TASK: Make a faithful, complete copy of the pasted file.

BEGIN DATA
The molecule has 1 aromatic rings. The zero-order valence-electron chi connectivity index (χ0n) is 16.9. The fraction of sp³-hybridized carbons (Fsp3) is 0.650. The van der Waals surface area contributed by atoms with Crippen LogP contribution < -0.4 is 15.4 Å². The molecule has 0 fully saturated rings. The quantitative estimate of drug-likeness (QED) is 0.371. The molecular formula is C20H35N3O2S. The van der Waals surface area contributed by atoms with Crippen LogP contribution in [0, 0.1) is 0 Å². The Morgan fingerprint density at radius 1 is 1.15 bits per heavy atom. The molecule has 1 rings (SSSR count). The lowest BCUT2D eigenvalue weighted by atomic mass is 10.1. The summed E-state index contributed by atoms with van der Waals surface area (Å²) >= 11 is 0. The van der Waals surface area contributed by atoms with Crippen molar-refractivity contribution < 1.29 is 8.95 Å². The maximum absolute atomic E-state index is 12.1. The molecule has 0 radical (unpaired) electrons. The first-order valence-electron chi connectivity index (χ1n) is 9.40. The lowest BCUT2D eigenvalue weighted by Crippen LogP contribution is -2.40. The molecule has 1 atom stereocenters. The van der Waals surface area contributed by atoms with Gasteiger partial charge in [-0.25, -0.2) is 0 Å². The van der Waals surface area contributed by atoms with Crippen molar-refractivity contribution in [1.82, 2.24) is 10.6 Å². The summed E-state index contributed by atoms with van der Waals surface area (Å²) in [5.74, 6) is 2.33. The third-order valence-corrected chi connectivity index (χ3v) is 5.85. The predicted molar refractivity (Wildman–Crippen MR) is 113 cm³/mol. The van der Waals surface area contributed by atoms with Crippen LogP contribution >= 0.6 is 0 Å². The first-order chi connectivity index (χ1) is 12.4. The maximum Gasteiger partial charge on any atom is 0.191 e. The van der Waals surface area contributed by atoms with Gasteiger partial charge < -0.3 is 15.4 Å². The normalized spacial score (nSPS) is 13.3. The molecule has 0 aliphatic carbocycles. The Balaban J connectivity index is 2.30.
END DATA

The molecule has 1 aromatic rings. The zero-order valence-electron chi connectivity index (χ0n) is 16.9. The fraction of sp³-hybridized carbons (Fsp3) is 0.650. The van der Waals surface area contributed by atoms with Crippen LogP contribution < -0.4 is 15.4 Å². The molecule has 0 fully saturated rings. The quantitative estimate of drug-likeness (QED) is 0.371. The molecular formula is C20H35N3O2S. The van der Waals surface area contributed by atoms with Crippen LogP contribution in [0, 0.1) is 0 Å². The Morgan fingerprint density at radius 1 is 1.15 bits per heavy atom. The molecule has 1 rings (SSSR count). The lowest BCUT2D eigenvalue weighted by atomic mass is 10.1. The summed E-state index contributed by atoms with van der Waals surface area (Å²) >= 11 is 0. The van der Waals surface area contributed by atoms with Crippen molar-refractivity contribution < 1.29 is 8.95 Å². The maximum absolute atomic E-state index is 12.1. The molecule has 0 radical (unpaired) electrons. The first-order valence-electron chi connectivity index (χ1n) is 9.40. The lowest BCUT2D eigenvalue weighted by Crippen LogP contribution is -2.40. The molecule has 1 atom stereocenters. The van der Waals surface area contributed by atoms with Gasteiger partial charge in [-0.25, -0.2) is 0 Å². The van der Waals surface area contributed by atoms with Crippen molar-refractivity contribution in [1.82, 2.24) is 10.6 Å². The summed E-state index contributed by atoms with van der Waals surface area (Å²) in [5.74, 6) is 2.33. The third-order valence-corrected chi connectivity index (χ3v) is 5.85. The predicted molar refractivity (Wildman–Crippen MR) is 113 cm³/mol. The van der Waals surface area contributed by atoms with Crippen LogP contribution >= 0.6 is 0 Å². The first-order chi connectivity index (χ1) is 12.4. The maximum Gasteiger partial charge on any atom is 0.191 e. The van der Waals surface area contributed by atoms with Gasteiger partial charge < -0.3 is 15.4 Å². The normalized spacial score (nSPS) is 13.3. The molecule has 0 aliphatic carbocycles. The Balaban J connectivity index is 2.30.